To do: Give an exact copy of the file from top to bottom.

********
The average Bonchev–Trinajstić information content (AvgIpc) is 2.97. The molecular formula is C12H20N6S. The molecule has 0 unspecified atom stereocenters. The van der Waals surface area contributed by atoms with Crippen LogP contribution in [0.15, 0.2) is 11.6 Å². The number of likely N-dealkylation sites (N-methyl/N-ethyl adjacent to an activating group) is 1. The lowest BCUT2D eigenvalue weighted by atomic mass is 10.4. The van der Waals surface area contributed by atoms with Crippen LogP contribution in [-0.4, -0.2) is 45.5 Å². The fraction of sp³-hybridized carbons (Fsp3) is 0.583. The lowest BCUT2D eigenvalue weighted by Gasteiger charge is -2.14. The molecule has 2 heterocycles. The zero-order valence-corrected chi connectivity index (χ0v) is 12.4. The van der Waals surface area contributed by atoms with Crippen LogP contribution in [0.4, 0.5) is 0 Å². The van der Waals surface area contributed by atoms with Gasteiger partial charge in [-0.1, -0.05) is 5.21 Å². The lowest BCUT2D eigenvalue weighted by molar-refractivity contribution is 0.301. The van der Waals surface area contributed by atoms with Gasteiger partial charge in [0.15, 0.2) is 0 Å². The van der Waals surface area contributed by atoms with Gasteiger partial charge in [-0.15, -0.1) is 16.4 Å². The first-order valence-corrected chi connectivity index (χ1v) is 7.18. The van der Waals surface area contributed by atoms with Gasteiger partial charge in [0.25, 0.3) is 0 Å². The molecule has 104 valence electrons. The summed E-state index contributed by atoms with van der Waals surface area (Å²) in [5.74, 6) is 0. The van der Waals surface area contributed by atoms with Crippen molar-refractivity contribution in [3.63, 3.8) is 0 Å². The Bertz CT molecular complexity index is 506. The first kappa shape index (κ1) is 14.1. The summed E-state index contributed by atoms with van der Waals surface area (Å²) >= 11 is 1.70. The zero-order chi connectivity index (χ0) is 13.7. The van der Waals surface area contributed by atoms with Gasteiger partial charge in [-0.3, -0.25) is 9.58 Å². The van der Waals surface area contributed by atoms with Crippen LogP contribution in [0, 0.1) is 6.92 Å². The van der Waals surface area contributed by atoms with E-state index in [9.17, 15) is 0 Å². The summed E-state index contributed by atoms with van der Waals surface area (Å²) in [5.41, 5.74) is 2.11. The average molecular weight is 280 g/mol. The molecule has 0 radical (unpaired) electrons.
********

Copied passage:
The average Bonchev–Trinajstić information content (AvgIpc) is 2.97. The molecular formula is C12H20N6S. The molecule has 0 unspecified atom stereocenters. The van der Waals surface area contributed by atoms with Crippen LogP contribution in [0.15, 0.2) is 11.6 Å². The number of likely N-dealkylation sites (N-methyl/N-ethyl adjacent to an activating group) is 1. The lowest BCUT2D eigenvalue weighted by atomic mass is 10.4. The van der Waals surface area contributed by atoms with Crippen LogP contribution in [-0.4, -0.2) is 45.5 Å². The fraction of sp³-hybridized carbons (Fsp3) is 0.583. The lowest BCUT2D eigenvalue weighted by Gasteiger charge is -2.14. The molecule has 2 heterocycles. The zero-order valence-corrected chi connectivity index (χ0v) is 12.4. The van der Waals surface area contributed by atoms with Crippen LogP contribution in [0.4, 0.5) is 0 Å². The van der Waals surface area contributed by atoms with Gasteiger partial charge in [-0.1, -0.05) is 5.21 Å². The lowest BCUT2D eigenvalue weighted by molar-refractivity contribution is 0.301. The van der Waals surface area contributed by atoms with Gasteiger partial charge in [0.15, 0.2) is 0 Å². The van der Waals surface area contributed by atoms with Gasteiger partial charge in [-0.15, -0.1) is 16.4 Å². The first-order valence-corrected chi connectivity index (χ1v) is 7.18. The van der Waals surface area contributed by atoms with Gasteiger partial charge in [0.25, 0.3) is 0 Å². The molecule has 104 valence electrons. The summed E-state index contributed by atoms with van der Waals surface area (Å²) in [5.74, 6) is 0. The van der Waals surface area contributed by atoms with Crippen molar-refractivity contribution in [3.63, 3.8) is 0 Å². The Bertz CT molecular complexity index is 506. The first kappa shape index (κ1) is 14.1. The summed E-state index contributed by atoms with van der Waals surface area (Å²) >= 11 is 1.70. The zero-order chi connectivity index (χ0) is 13.7. The van der Waals surface area contributed by atoms with Gasteiger partial charge in [-0.3, -0.25) is 9.58 Å². The van der Waals surface area contributed by atoms with Crippen LogP contribution in [0, 0.1) is 6.92 Å². The van der Waals surface area contributed by atoms with E-state index in [9.17, 15) is 0 Å². The summed E-state index contributed by atoms with van der Waals surface area (Å²) in [5.41, 5.74) is 2.11. The average molecular weight is 280 g/mol. The molecule has 0 radical (unpaired) electrons.